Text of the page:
Julianne Hinkel (Part 1)
Facilitator for Pathfinders of Oregon
Categories: Community Service, Education
Julianne Hinkel is a Facilitator, Correctional Instructor and Counselor for Pathfinders of Oregon, which contracts with the Department of Corrections. Through teaching forgiveness, trust, short-term vs. long-term decision making, among other life-skills, Julianne helps transform the inmates' lives so that they're able to return successfully to family, friends, and society. Read on to be amazed. Don't miss next month when she shares how she prayerfully prepares for her work and how biblical ideas help her and parallel the lives of the prisoners.
What do you teach the inmates?
What do the inmates learn?
In Oregon, Pathfinders owns a curriculum used in all the prisons and in some high schools (with modification). The curriculum begins with group dynamics and team building, and then goes into trust building, communication skills, stress and anger management, problem-solving, values, and motivation. The motivation chapter at the end is a wrap-up of everything, asking the prisoners to think in general about what motivates people and what will specifically motivate them to use all the skills they've learned during the class. Each unit builds on the previous one, creating a thread that runs through the whole program. It's obvious that these skills are all related: you can't talk about anger management without talking about communication.
How successful is the program?
Pathfinders is one of the required elements of the SUMMIT program, which is an AIP (an Alternative Incarceration Program). They have found that the AIPs significantly lower the recidivism rate. For instance, the California recidivism rate averages around 67%, and San Francisco alone has a rate of 78.3%. Oregon has an over all recidivism rate of (average) 32% after three years. Graduates of the SUMMIT program average around 12%.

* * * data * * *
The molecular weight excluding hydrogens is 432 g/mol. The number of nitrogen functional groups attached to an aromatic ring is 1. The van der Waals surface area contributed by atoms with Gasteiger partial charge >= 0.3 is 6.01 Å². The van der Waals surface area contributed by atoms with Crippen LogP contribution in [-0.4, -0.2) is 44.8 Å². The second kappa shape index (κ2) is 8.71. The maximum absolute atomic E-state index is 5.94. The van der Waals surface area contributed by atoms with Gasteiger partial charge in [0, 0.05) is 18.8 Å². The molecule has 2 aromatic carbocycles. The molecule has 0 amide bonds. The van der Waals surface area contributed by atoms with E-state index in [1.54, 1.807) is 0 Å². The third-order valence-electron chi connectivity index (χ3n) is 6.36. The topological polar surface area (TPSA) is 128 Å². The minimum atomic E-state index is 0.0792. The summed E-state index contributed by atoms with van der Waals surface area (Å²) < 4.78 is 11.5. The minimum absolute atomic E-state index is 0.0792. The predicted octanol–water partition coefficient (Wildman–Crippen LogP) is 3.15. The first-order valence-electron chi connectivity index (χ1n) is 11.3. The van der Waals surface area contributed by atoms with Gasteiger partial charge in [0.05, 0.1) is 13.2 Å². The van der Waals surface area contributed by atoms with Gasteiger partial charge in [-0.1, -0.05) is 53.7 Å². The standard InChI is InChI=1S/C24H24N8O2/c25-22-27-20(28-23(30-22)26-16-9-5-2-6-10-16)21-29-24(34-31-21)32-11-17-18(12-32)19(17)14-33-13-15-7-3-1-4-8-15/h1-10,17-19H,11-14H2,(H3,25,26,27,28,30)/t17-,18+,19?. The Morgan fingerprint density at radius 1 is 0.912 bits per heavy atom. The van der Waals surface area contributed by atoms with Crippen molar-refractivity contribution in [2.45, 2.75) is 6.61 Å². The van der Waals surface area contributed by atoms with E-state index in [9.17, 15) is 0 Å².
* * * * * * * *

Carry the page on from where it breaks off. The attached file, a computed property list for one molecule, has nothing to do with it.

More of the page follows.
We've been able to prove that giving people skills, helping them with cognitive restructuring, connecting thinking to behavior, enables people to become successful individuals. It's all about accountability: when I accept responsibility, I also get the power that comes with it. The inmates learn that they can make a choice to say no. It's amazing to see them change. They come back and speak. It could be 5 years later, and they're still clean and sober. They have hope; they've felt love; now they know what love is.
How do you help them face the poor choices that got them in prison in the first place?
We focus a lot on defining forgiveness -- of themselves and others. Rather than thinking that forgiveness means to make things okay in their minds and accept what's happened to them (such as thinking it's okay they were abused and neglected), we try to help them realize they can perceive their past differently. Forgiving isn't necessarily about forgetting, but about creating space for a new relationship with their past, and therefore, others. Many inmates talk about addictions to anger, violence, crime, money, gambling, drugs, alcohol. Helping them learn to let go of toxic memories and feelings that make them resist moving forward is central to our work.